BEHIND THE PAPER WITH ERIC GRANOF
This week the Los Angeles Times Editorial Board published an article, “The Welcome but Glacial Dismantling of California’s Bail System”. I wanted to submit a rebuttal piece, but unfortunately the Los Angeles Times does not like publishing articles that challenge their own opinion pieces. For that reason, I just turned my response into my next blog post just in time for the Holidays. This is the rebuttal I would have written…
Dear Los Angeles Times Editorial Board, I thought I would respond to your recent opinion piece, “The Welcome but Glacial Dismantling of California’s Bail System,” with something that you forgot to include, some good ole fashioned “FACTS.” However, before I do, I want to be very clear on one thing…that I believe (along with pretty much every other supporter of the bail industry) that no one, and I repeat, no one should ever languish away in jail for the sole reason that they cannot afford to pay their bail. Additionally, no one who is legitimately indigent or who has special needs should ever be left to navigate the criminal justice system in darkness. I think we would all agree on these two points.
Here is the first fact that you failed to include in your editorial…based on California’s existing laws, there is already a remedy to prevent low level non-violent offenders from languishing in jail. Judges already have the discretion to release ANY defendant they choose to release on their own recognizance. That means, release them without having to pay for a bail bond (that thing the LA Times claims is keeping defendants locked up in the first place). If judges can already use their discretion to release defendants without a bond, then why do we need to pass SB10 and completely change a system that is working? Additionally, California also already has a robust network of taxpayer funded legal services and pretrial service agencies to assist those individuals who are unable to navigate the system alone. It appears to me that there are already multiple remedies in place to address the problem of non-violent, low level defendants languishing away in jail, one can easily see why California doesn’t need to pass SB-10 in November of 2020.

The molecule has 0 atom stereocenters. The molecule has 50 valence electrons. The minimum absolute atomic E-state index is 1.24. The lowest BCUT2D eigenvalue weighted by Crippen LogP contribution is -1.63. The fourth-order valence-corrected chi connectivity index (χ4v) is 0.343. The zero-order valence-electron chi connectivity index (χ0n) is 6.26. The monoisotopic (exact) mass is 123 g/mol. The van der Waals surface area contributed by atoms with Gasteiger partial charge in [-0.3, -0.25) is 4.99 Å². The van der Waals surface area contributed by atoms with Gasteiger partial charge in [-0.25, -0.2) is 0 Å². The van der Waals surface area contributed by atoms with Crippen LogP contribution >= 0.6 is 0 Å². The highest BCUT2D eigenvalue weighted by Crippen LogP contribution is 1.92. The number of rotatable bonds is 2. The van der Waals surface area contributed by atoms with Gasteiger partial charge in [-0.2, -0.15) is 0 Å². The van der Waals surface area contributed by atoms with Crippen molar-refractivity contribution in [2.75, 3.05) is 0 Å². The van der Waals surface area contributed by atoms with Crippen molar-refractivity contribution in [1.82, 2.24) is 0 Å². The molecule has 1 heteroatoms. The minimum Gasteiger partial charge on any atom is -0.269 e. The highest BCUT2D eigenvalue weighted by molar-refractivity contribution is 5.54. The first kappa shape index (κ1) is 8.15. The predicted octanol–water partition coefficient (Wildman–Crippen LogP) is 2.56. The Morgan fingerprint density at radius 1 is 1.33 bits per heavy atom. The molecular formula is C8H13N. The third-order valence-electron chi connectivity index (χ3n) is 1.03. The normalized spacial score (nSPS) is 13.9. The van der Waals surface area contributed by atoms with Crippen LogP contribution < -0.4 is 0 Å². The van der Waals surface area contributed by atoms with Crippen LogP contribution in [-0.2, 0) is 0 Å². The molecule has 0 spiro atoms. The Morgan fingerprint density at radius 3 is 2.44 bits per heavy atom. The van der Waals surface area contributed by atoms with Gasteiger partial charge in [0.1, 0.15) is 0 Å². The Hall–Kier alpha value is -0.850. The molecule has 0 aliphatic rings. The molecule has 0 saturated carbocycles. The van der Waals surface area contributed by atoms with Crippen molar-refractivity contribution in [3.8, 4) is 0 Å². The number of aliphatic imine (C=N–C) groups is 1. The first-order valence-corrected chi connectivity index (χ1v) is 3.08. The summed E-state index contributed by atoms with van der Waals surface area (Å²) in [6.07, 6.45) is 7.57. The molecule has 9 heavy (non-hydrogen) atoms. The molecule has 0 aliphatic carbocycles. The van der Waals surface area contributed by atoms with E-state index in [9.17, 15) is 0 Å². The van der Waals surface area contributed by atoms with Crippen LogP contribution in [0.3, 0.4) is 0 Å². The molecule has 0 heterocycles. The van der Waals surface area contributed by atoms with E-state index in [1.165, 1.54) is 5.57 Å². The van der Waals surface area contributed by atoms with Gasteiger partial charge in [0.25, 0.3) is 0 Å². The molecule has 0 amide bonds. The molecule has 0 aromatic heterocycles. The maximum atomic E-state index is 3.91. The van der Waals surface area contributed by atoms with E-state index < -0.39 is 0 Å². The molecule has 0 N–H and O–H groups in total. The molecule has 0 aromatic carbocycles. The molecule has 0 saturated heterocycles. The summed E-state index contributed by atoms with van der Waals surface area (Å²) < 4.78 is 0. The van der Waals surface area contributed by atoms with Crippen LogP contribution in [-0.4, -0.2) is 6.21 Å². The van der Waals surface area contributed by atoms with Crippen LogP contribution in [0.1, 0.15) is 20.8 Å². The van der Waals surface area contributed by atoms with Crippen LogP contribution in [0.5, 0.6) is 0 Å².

Second fact, thanks to California’s many criminal justice legislative achievements (said very sarcastically) over the past five years (most notably AB109 and prop 47), these so-called low level, non-violent, first time offenders that are languishing away in jail, the ones the LA Times is so concerned with, DO NOT EXIST. I am sorry to disappoint you with this fact. And trust me when I say that this is not a fabrication or mistruth. All one must do is conduct the simplest of simple Google searches to look at the population of one of California’s county jails and one can see who is there and why. Don’t get me wrong, first time, low level non-violent offenders absolutely exist in California, they just don’t exist in our jails. If you don’t believe me, just look at the Los Angeles County Jail, the nation’s largest jail, and probably a good example to review. A simple Google search for “Los Angeles County Jail Population” provides a link to a Los Angeles County Sheriffs annual report on…you guessed it…the Los Angeles County jail. This report is completed every year and is very easy to find, even for a large news organization like the Los Angeles Times. The report details who is in the LA County Jail and why.